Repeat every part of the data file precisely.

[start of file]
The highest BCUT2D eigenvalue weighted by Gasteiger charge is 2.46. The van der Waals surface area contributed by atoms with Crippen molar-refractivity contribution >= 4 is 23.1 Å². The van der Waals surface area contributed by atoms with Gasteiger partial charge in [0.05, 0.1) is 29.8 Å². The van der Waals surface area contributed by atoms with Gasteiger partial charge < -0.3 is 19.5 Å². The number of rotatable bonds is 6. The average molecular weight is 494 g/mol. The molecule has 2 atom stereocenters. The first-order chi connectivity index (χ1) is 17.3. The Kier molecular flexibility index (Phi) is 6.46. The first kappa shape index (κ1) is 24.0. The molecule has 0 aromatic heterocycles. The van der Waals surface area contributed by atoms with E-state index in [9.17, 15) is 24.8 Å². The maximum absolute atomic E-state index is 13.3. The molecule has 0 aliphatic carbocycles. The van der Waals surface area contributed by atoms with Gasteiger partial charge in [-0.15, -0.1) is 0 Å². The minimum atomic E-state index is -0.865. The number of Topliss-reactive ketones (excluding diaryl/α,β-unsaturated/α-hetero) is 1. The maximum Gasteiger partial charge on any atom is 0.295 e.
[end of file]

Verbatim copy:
The highest BCUT2D eigenvalue weighted by Gasteiger charge is 2.46. The van der Waals surface area contributed by atoms with Crippen molar-refractivity contribution >= 4 is 23.1 Å². The van der Waals surface area contributed by atoms with Gasteiger partial charge in [0.05, 0.1) is 29.8 Å². The van der Waals surface area contributed by atoms with Gasteiger partial charge < -0.3 is 19.5 Å². The number of rotatable bonds is 6. The average molecular weight is 494 g/mol. The molecule has 2 atom stereocenters. The first-order chi connectivity index (χ1) is 17.3. The Kier molecular flexibility index (Phi) is 6.46. The first kappa shape index (κ1) is 24.0. The molecule has 0 aromatic heterocycles. The van der Waals surface area contributed by atoms with E-state index in [9.17, 15) is 24.8 Å². The maximum absolute atomic E-state index is 13.3. The molecule has 0 aliphatic carbocycles. The van der Waals surface area contributed by atoms with Gasteiger partial charge in [-0.15, -0.1) is 0 Å². The minimum atomic E-state index is -0.865. The number of Topliss-reactive ketones (excluding diaryl/α,β-unsaturated/α-hetero) is 1. The maximum Gasteiger partial charge on any atom is 0.295 e.